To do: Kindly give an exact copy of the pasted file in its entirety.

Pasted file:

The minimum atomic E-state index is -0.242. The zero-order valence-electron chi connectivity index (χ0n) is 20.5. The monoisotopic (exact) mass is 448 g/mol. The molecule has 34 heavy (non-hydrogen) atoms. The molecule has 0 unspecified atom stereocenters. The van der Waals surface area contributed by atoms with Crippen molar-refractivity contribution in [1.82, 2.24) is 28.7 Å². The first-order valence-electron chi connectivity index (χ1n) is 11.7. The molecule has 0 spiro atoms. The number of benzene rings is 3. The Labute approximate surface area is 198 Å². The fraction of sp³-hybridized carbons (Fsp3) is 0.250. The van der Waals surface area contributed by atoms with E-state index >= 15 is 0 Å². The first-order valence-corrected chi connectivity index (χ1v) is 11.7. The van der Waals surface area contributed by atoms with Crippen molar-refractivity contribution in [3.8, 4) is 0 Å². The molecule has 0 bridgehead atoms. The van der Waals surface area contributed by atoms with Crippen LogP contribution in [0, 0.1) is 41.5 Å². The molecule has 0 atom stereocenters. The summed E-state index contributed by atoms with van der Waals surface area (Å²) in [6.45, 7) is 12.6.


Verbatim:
The minimum atomic E-state index is -0.242. The zero-order valence-electron chi connectivity index (χ0n) is 20.5. The monoisotopic (exact) mass is 448 g/mol. The molecule has 34 heavy (non-hydrogen) atoms. The molecule has 0 unspecified atom stereocenters. The van der Waals surface area contributed by atoms with Crippen molar-refractivity contribution in [1.82, 2.24) is 28.7 Å². The first-order valence-electron chi connectivity index (χ1n) is 11.7. The molecule has 0 spiro atoms. The number of benzene rings is 3. The Labute approximate surface area is 198 Å². The fraction of sp³-hybridized carbons (Fsp3) is 0.250. The van der Waals surface area contributed by atoms with E-state index >= 15 is 0 Å². The first-order valence-corrected chi connectivity index (χ1v) is 11.7. The van der Waals surface area contributed by atoms with Crippen molar-refractivity contribution in [3.8, 4) is 0 Å². The molecule has 0 bridgehead atoms. The van der Waals surface area contributed by atoms with Crippen LogP contribution in [0, 0.1) is 41.5 Å². The molecule has 0 atom stereocenters. The summed E-state index contributed by atoms with van der Waals surface area (Å²) in [6.45, 7) is 12.6.